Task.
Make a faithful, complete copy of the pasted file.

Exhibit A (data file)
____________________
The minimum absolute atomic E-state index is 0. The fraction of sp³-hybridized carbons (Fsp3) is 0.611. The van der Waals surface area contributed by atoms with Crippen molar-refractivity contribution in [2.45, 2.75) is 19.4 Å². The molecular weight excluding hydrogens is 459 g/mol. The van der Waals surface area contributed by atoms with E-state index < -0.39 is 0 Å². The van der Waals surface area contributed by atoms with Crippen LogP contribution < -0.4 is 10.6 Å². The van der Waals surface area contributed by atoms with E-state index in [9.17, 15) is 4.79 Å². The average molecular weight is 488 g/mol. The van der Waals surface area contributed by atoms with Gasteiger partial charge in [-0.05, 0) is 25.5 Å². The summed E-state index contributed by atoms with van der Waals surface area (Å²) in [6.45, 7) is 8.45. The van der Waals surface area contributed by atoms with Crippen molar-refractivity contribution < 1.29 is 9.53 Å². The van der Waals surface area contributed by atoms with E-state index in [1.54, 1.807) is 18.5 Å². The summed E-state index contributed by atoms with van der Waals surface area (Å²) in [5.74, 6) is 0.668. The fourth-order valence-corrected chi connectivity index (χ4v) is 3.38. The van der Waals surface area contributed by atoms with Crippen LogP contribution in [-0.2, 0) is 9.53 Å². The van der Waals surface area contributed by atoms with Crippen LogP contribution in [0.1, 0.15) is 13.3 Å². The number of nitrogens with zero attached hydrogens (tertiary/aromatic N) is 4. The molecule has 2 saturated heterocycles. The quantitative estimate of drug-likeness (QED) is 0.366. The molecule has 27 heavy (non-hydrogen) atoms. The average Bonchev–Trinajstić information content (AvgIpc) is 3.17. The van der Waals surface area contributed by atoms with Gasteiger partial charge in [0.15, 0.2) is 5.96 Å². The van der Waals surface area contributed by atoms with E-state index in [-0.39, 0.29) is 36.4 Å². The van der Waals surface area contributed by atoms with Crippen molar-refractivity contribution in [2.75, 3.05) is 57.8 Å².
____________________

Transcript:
The minimum absolute atomic E-state index is 0. The fraction of sp³-hybridized carbons (Fsp3) is 0.611. The van der Waals surface area contributed by atoms with Crippen molar-refractivity contribution in [2.45, 2.75) is 19.4 Å². The molecular weight excluding hydrogens is 459 g/mol. The van der Waals surface area contributed by atoms with E-state index < -0.39 is 0 Å². The van der Waals surface area contributed by atoms with Crippen LogP contribution < -0.4 is 10.6 Å². The van der Waals surface area contributed by atoms with E-state index in [9.17, 15) is 4.79 Å². The average molecular weight is 488 g/mol. The van der Waals surface area contributed by atoms with Gasteiger partial charge in [-0.05, 0) is 25.5 Å². The summed E-state index contributed by atoms with van der Waals surface area (Å²) in [6.45, 7) is 8.45. The van der Waals surface area contributed by atoms with Crippen molar-refractivity contribution < 1.29 is 9.53 Å². The van der Waals surface area contributed by atoms with E-state index in [1.54, 1.807) is 18.5 Å². The summed E-state index contributed by atoms with van der Waals surface area (Å²) in [5.74, 6) is 0.668. The fourth-order valence-corrected chi connectivity index (χ4v) is 3.38. The van der Waals surface area contributed by atoms with Crippen LogP contribution in [-0.2, 0) is 9.53 Å². The van der Waals surface area contributed by atoms with Crippen LogP contribution in [0.1, 0.15) is 13.3 Å². The number of nitrogens with zero attached hydrogens (tertiary/aromatic N) is 4. The molecule has 2 saturated heterocycles. The quantitative estimate of drug-likeness (QED) is 0.366. The molecule has 27 heavy (non-hydrogen) atoms. The average Bonchev–Trinajstić information content (AvgIpc) is 3.17. The van der Waals surface area contributed by atoms with Gasteiger partial charge in [0.15, 0.2) is 5.96 Å². The van der Waals surface area contributed by atoms with E-state index in [-0.39, 0.29) is 36.4 Å². The van der Waals surface area contributed by atoms with Crippen molar-refractivity contribution in [2.75, 3.05) is 57.8 Å².